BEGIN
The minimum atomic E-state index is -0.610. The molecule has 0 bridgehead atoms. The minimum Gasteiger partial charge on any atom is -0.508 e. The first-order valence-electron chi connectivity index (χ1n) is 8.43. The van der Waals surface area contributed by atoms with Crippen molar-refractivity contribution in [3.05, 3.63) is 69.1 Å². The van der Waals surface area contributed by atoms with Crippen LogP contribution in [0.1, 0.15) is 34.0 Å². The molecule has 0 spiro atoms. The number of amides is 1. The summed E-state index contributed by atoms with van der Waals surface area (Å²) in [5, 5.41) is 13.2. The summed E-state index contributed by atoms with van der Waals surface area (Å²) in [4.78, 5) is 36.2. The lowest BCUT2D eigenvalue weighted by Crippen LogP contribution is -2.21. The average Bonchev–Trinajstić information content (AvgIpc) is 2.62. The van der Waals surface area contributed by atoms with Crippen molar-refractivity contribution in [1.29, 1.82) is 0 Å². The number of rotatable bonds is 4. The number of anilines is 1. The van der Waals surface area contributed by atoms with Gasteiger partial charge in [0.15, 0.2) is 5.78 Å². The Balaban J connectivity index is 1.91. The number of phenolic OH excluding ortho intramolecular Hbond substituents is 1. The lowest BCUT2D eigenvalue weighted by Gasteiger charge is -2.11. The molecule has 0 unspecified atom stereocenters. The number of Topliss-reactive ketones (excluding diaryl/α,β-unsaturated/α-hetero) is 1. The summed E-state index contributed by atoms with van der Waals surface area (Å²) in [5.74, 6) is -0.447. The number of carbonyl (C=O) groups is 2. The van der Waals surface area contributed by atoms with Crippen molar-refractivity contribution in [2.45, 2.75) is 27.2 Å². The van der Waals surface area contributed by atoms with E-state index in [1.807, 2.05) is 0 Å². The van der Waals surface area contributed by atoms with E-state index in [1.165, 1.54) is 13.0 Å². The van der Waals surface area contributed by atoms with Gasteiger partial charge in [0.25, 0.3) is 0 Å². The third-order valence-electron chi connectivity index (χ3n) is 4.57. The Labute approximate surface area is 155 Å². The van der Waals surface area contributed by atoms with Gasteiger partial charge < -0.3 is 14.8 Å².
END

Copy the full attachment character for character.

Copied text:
The minimum atomic E-state index is -0.610. The molecule has 0 bridgehead atoms. The minimum Gasteiger partial charge on any atom is -0.508 e. The first-order valence-electron chi connectivity index (χ1n) is 8.43. The van der Waals surface area contributed by atoms with Crippen molar-refractivity contribution in [3.05, 3.63) is 69.1 Å². The van der Waals surface area contributed by atoms with Crippen LogP contribution in [0.1, 0.15) is 34.0 Å². The molecule has 0 spiro atoms. The number of amides is 1. The summed E-state index contributed by atoms with van der Waals surface area (Å²) in [5, 5.41) is 13.2. The summed E-state index contributed by atoms with van der Waals surface area (Å²) in [4.78, 5) is 36.2. The lowest BCUT2D eigenvalue weighted by Crippen LogP contribution is -2.21. The average Bonchev–Trinajstić information content (AvgIpc) is 2.62. The van der Waals surface area contributed by atoms with Crippen molar-refractivity contribution in [1.29, 1.82) is 0 Å². The number of rotatable bonds is 4. The number of anilines is 1. The van der Waals surface area contributed by atoms with Gasteiger partial charge in [0.15, 0.2) is 5.78 Å². The Balaban J connectivity index is 1.91. The number of phenolic OH excluding ortho intramolecular Hbond substituents is 1. The lowest BCUT2D eigenvalue weighted by Gasteiger charge is -2.11. The molecule has 0 unspecified atom stereocenters. The number of Topliss-reactive ketones (excluding diaryl/α,β-unsaturated/α-hetero) is 1. The summed E-state index contributed by atoms with van der Waals surface area (Å²) in [5.74, 6) is -0.447. The number of carbonyl (C=O) groups is 2. The van der Waals surface area contributed by atoms with Crippen molar-refractivity contribution in [2.45, 2.75) is 27.2 Å². The van der Waals surface area contributed by atoms with E-state index in [1.807, 2.05) is 0 Å². The van der Waals surface area contributed by atoms with E-state index in [1.165, 1.54) is 13.0 Å². The van der Waals surface area contributed by atoms with Gasteiger partial charge in [0.25, 0.3) is 0 Å². The third-order valence-electron chi connectivity index (χ3n) is 4.57. The Labute approximate surface area is 155 Å². The van der Waals surface area contributed by atoms with Gasteiger partial charge < -0.3 is 14.8 Å².